BY LYNN EDMONDS
New Yorkers will no longer have to pay administrative fees on traffic tickets if their summons is dismissed by a court, state Sen. Tony Avella (D-Bayside) and Assemblyman Michael DenDekker (D-Jackson Heights) announced on Monday.
Previously, DenDekker said, constituents who challenged their traffic summons in court and had the ticket dismissed would still have to pay $30 or more in administration fees.
“We looked into this and thought how bizarre it was,” DenDekker said.
“New Yorkers fight,” he added. “Even if the ticket is $20, and you make $400 a day, there are people that will take off from work for the point of the matter, ’cause they want their day in court. They’re not going to pay any fine for something that they didn’t do. And this bill now will let them have that ability.”
But such fees haven’t just riled constituents. In other parts of the country, such as some municipalities in Missouri, local governments have kept their budgets afloat with various administrative court fees, often related to traffic violations, which has been an undue burden on poor African-Americans in those areas, a Justice Department report found.
New York State’s problem may not be so severe, but Avella said this type of system could not stand. Generating revenue, he emphasized “is not what traffic law is about.”
The issue stems from the difference between a case being “dismissed,” and a motorist being found “not guilty.” When cases are heard in court and defendants are found “not guilty,” no fees can be assessed. But that is not the case when a case is “dismissed,” or thrown out by the court prior to a hearing.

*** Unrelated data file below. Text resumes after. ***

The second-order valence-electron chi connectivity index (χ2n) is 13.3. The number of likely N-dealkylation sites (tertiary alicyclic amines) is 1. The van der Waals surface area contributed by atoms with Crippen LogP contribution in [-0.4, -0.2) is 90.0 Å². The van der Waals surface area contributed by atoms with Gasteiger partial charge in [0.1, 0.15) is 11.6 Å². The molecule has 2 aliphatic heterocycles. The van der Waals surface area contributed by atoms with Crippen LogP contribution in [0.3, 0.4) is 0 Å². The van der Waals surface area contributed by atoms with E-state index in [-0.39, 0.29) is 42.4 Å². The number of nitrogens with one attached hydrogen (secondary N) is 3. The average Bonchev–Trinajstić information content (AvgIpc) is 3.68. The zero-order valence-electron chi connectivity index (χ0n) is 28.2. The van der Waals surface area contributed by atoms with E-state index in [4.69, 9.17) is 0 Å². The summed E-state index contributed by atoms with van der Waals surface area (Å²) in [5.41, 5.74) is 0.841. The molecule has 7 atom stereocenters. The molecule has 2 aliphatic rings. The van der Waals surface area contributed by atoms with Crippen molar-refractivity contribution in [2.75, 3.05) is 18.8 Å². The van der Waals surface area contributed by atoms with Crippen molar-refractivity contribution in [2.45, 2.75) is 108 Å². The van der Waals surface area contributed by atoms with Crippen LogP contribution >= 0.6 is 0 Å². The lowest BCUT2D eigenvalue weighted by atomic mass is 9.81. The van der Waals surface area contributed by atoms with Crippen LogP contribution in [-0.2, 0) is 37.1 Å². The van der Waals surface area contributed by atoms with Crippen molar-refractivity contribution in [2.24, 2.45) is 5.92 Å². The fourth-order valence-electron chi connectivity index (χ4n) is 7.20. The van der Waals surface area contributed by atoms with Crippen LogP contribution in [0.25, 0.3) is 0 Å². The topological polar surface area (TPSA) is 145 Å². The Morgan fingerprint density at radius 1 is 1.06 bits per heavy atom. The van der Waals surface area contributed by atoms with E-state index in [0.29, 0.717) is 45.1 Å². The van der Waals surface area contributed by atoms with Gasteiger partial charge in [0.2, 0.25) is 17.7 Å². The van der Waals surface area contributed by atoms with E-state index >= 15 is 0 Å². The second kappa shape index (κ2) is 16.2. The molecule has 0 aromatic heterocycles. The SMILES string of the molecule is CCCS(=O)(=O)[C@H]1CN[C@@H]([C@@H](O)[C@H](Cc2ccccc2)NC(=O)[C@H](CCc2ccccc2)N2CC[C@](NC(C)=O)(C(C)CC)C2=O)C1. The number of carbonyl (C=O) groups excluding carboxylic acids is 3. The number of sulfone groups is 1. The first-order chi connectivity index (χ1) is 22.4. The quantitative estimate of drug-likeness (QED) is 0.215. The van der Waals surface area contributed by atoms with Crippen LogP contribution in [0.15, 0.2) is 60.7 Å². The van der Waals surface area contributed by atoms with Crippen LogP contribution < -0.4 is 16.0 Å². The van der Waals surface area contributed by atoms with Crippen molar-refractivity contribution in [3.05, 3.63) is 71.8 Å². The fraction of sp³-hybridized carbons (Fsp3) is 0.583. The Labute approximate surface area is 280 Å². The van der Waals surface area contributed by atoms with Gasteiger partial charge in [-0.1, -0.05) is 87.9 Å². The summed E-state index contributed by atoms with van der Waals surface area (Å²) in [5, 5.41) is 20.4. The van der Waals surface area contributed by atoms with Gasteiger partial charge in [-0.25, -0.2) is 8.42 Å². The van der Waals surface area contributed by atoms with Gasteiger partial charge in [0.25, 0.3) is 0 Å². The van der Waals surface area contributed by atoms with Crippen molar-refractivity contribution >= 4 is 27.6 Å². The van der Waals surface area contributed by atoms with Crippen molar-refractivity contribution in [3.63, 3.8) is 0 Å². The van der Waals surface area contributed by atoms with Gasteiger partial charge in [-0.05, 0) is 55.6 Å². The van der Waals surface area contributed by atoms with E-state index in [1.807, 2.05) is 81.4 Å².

“That was the loophole,” DenDekker said. “You in theory have no more violation. However, under the old mechanics of the law, you could still be charged a fee. To me this is extremely unfair.”
“In effect, it’s saying you are guilty,” Avella said.
The American Automobile Association, the largest motor club in America, also threw their weight behind the bill, and criticized the old system.
“It’s been a thorn in our side for a long time,” Alec Slatky, a Legislative Analyst for AAA, said of the fee system. “Innocence shouldn’t come at a price.”
Suffolk County in particular came under fire for their hefty $50 fees for dismissed tickets. The county made an estimated $400,000 between April and December 2013 through the fees, according to their own data, before they decided to do away with them in 2013. Suffolk County even returned $263,950 worth of the fees.
The heat soon spread to Nassau County, but that county did not make any moves to ban the fees.
So DenDekker decided to address the matter through state law. He sponsored a bill in the Assembly and asked Avella to sponsor the bill in the Senate. Cuomo signed it into law on Dec. 22. The law will take effect around April 1.
“My advice to anybody who has any violation, specifically in Nassau County, to postpone as long as you can, until April first,” DenDekker said.
Reach Lynn Edmonds at (718) 357-7400 x127, email@example.com or @Ellinoamerikana